After injection of anti-Thy-1.1 antibody, mesangiolysis was observed and capillary tuft fusions appeared on day 1 (Figure 1b) and these glomerular injuries were more evident on day 4 (Figure 1c). Thereafter, the repair process began and mesangial cell proliferation with an increased matrix was clearly evident on day 18 (Figure 1d). By day 28, remodeling of injured glomeruli was completed and glomerular cellularity, mesangial expansion and tuft shapes were similar to those observed before anti-Thy-1.1 antibody injection (Figure 1e). Ballooning caused by severe capillary injury in glomeruli was scarcely seen throughout the course of the disease. On observation by electron microscopy, on day 1, glomerular capillary tufts were expanded, ruptured and fused to each other (Figure 2a): no apoptotic endothelial cells were observed (Figure 2c). Administration of VEGF/VPF165 reduced the glomerular capillary damage but mesangiolysis was still present on day 1 (Figure 1f). On day 4, mesangial cell proliferation was already evident (Figure 1g). Thereafter, mesangial proliferation was attenuated and on day 18 the glomerular structure was similar to that before anti-Thy-1.1 antibody injection (Figure 1h). On observation by electron microscopy, on day 1, capillary tufts were protected from rupture by VEGF/VPF121 treatment (Figure 2b). Similar ultrastructural changes were observed with VEGF/VPF165 treatment (data not shown). Accumulation of PMN in the glomeruli was negligible through the course of glomerulonephritis (Figure 3a). In control and VEGF/VPF165-treated glomerulonephritis, RM-4(+) macrophage accumulation in the glomeruli was evident on days 1 and 4 (Figure 3b). On day 1, more macrophages had accumulated in the glomeruli of the VEGF/VPF-treated animals than in the untreated controls.
Effect of VEGF/VPF Treatment on Glomerular Changes on Day 1
On day 1, the number of cells per glomerulus was decreased and neither VEGF/VPF165 nor VEGF/VPF121 treatment was significantly protective (Figure 4a, b). Subtracting the sum of PMN and macrophage counts from the total nuclear counts did not alter this result.
Since capillary tufts are supported by the mesangium, mesangiolysis results in dilation or fusion of capillary tufts and a decrease of the tuft number in the glomerulus. In the control group, the tuft number decreased (Figure 4c). In the VEGF/VPF165-treated animals, the decrease in tuft number was less than that observed in the control group. Essentially, the same result was obtained when VEGF/VPF121 was used instead of VEGF/VPF165 (Figure 4d).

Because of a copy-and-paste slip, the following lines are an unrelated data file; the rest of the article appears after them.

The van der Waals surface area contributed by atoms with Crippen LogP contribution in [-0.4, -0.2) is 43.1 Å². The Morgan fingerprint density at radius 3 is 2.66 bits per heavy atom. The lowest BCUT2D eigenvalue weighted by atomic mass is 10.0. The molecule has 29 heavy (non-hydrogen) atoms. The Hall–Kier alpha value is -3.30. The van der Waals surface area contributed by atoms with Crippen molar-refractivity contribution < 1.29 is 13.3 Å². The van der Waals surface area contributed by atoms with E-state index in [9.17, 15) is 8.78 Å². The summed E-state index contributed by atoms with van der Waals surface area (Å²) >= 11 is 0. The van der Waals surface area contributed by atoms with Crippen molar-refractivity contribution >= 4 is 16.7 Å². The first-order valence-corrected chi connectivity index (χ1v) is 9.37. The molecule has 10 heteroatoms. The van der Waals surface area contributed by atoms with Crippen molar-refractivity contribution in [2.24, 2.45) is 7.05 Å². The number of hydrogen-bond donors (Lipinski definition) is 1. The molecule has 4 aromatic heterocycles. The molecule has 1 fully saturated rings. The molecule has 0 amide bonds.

Effect of VEGF/VPF on Glomerular Repair and Cellular Proliferation
The score of mesangial proliferation was defined as 1.0 before the anti-Thy-1.1 antibody injection (Figure 5a). In the control group, the mesangial proliferation score remained at a low level on day 4, but it increased 2.6-fold on day 18 (Figure 5a). With VEGF/VPF165 treatment, the score increased already 2.1-fold higher than that of the controls on day 4, and decreased to the initial level by day 18 (Figure 5a).
Endothelial cell proliferation
In the control animals (Figures 5b and 6d, j), the area composed of endothelial cells had increased by 1.6-fold on day 4 and remained at the same level through day 18. With VEGF/VPF165 treatment (Figures 5b and 6g, m), the endothelial area increased by about 2.3-fold on day 4 but returned to almost the initial level on day 18. The endothelial area of VEGF/VPF-treated animals was larger than that of the control animals on day 4, but smaller on day 18.
In the control group (Figures 5c and 6e, k), PCNA-positive cells increased by about two-fold on day 4, and returned to almost the initial level on day 18. With VEGF/VPF165 treatment (Figures 5c and 6h, n), the number of PCNA-positive cells increased about three-fold on day 4, but it had decreased to a level much lower than the initial level on day 18.
VEGF/VPF Concentration in the Blood
Serum VEGF/VPF concentration was under detection limit (<30 pg/ml) throughout the course of glomerulonephritis both in control and VEGF-treated animals.
Assessment of renal function
Serum creatinine concentration did not change throughout the course of glomerulonephritis. In control animals, the ratio of urinary protein to urinary creatinine was 0.69±0.16 before the anti-Thy-1.1 antibody injection, and 3.77±1.83 on day 4. In VEGF/VPF165-treated animals, the ratio was 1.11±0.30 before the antibody injection and 1.58±0.65 on day 4. Thus, urinary protein excretion on day 4 was suppressed to less than half by VEGF/VPF treatment.
Expression of Flk-1 in the renal cortex
On day 1, Flk-1 expression level in renal cortical tissue was suppressed by the anti-Thy-1.1 antibody injection, and further suppressed by VEGF/VPF165 (Figure 7a) or VEGF/VPF121 treatment (Figure 7b).